Tohono O'Odham

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Related to O'odham: Tohono O'odham, Akimel O'odham

Tohono O'Odham

(tōhō`nō ō-ō`dəm) or

Papago

(păp`əgō', pä`–), Native North Americans speaking a language that belongs to the Uto-Aztecan branch of the Aztec-Tanoan linguistic stock (see Native American languagesNative American languages,
languages of the native peoples of the Western Hemisphere and their descendants. A number of the Native American languages that were spoken at the time of the European arrival in the New World in the late 15th cent.
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) and that is closely related to that of their neighbors, the PimaPima
, Native North American tribe of S Arizona. They speak the Pima language of the Uto-Aztecan branch of the Aztec-Tanoan linguistic family (see Native American languages). There are two divisions, the Lower Pima and the Upper Pima.
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. The probable ancestors of both the Pima and the Tohono O'Odham were the HohokamHohokam
, term denoting the culture of the ancient agricultural populations inhabiting the Salt and Gila river valleys of S Arizona (A.D. 300–1200). They are noted for their extensive irrigation systems, with canals over 10 mi (16 km) long that channeled water to
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 people. They were a semisedentary tribe who farmed corn, beans, and cotton and gathered wild vegetable products (e.g., the beans of the mesquite and the fruit of the giant cactus). Although farming remains the major economic activity of the Tohono O'Odham, many now are engaged in cattle raising. The women are known as excellent basket makers. The Tohono O'Odham formerly suffered dreadful depredations from their enemy, the Apache. They were early visited by Spanish missionaries, including Father Eusebio KinoKino, Eusebio Francisco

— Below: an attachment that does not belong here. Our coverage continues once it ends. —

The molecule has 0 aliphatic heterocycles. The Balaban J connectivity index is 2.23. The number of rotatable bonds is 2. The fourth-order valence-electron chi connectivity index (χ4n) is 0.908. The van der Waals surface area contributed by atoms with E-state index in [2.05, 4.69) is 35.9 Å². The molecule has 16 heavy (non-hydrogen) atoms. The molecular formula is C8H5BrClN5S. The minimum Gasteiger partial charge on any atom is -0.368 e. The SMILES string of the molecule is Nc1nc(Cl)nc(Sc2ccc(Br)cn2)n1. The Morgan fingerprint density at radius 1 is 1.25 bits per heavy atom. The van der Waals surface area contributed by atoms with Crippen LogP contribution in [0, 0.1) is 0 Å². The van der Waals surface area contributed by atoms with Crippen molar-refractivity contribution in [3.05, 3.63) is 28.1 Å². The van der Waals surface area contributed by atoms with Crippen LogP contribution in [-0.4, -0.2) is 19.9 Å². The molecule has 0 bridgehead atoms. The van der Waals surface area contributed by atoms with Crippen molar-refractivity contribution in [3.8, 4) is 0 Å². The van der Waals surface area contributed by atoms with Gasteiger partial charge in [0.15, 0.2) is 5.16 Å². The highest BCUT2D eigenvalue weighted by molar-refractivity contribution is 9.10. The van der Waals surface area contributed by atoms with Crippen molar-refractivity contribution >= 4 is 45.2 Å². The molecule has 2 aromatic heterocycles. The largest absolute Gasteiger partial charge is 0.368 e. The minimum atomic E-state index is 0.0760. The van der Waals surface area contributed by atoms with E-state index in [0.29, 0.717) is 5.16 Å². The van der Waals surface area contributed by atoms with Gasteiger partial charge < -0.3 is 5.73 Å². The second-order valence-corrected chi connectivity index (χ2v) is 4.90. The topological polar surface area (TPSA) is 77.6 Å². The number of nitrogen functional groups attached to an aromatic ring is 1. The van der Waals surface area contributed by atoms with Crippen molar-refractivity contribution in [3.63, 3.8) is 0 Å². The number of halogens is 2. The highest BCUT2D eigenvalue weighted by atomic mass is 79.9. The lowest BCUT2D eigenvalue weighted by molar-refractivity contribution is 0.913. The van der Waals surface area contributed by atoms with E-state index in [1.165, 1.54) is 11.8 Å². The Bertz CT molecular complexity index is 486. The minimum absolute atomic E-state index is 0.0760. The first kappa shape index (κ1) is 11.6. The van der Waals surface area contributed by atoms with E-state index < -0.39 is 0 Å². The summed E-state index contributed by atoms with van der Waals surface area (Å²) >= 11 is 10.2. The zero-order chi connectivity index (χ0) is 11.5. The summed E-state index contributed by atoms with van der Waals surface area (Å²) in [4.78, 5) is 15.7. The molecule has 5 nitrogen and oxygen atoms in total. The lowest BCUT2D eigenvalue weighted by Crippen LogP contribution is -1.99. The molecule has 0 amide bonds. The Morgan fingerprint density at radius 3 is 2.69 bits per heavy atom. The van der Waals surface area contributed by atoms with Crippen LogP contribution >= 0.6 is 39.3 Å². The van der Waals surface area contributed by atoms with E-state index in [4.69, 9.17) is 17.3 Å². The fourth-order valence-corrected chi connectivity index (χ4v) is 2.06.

, c.1644–1711, missionary explorer in the American Southwest, b. Segno, in the Tyrol. He was in 1669 admitted to the Jesuit order. A distinguished mathematician, he observed the comet of 1680–81 at Cádiz, publishing his results in his
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 in 1694. In the 1860s they joined with the Pima and Maricopa in helping the United States to force a peace with the Apache. By an executive act of 1874 the United States created a reservation for the Tohono O'Odham in S Arizona; another was created in 1917. Today they live on these and on Pima and Maricopa reservations as well, all in Arizona. In 1990 there were close to 17,000 Tohono O'Odham in the United States; many others live in Sonora, Mexico.

Bibliography

See R. M. Underhill, Social Organization of the Papago Indians (1939, repr. 1969); J. Waddell, Papago Indians at Work (1969); B. Fontanta, Of Earth and Little Rain: the Papago Indians (1989).

References in periodicals archive ?
A drafted contract, will be up for a vote, it would transfer $28 million from the Tohono O'Odham Nation to the city of Glendale over the next 2 decades.
The Tohono O'odham Police Department (TOPD) had violated state law by failing to file a copy of the complaint with the court prior to the court date.
The three populations in Arizona are on or near the Vekol Mountains in the Tohono O'odham Nation, Pinal County, on Koht Kohl Hill (also in the Tohono O'odham Nation), Pima County, and on and around the Waterman Mountains, Pima County.
Amid competing cries of "Secure our borders" and "Civil rights for immigrants" is the Tohono O'odham, America's second-largest Indian nation, still struggling after all these years for its survival.
In Albuquerque, Tohono O'odham tribal representatives raised concerns about getting passports, and Bureau of Consular Affairs representatives responded.
In southern Arizona near Tucson, the Tohono O'odham Community College is getting a $196,600 grant.
Set in Arizona, with scenes of fear unfolding within the Tohono O'odham Nation's reservation boundaries, "Queen of the Night" stars familiar Dr.
Bad Sugar," episode four, examines diabetes--stemming from poverty, oppression, and loss--among the Pima and Tohono O'odham Indians of southern Arizona.
When more than one or two employees need to know the ins and outs of a new technology, Chuck Wiese, general manager at Tohono O'odham Utility Authority (Sells, Ariz.
On the contrary, Nabhan argues that the associated level of violence is not necessarily the true "nature" of humans, citing examples of Southwest desert natives such as the hummingbird and O'odham tribal members, both of whom judiciously avoid expending too much energy on conflict unless their survival is at stake.
When Lizard Rock Designs, LLC, first approached the design process for Tohono O'odham Assisted Living Elder Homes, it was literally unlike anything the company had experienced before.
Eight pieces of art accompany text explaining how each piece evolved and how it reflected Tohono O'Odham life into his art, with black and white and color images alike exploring the author's life and art.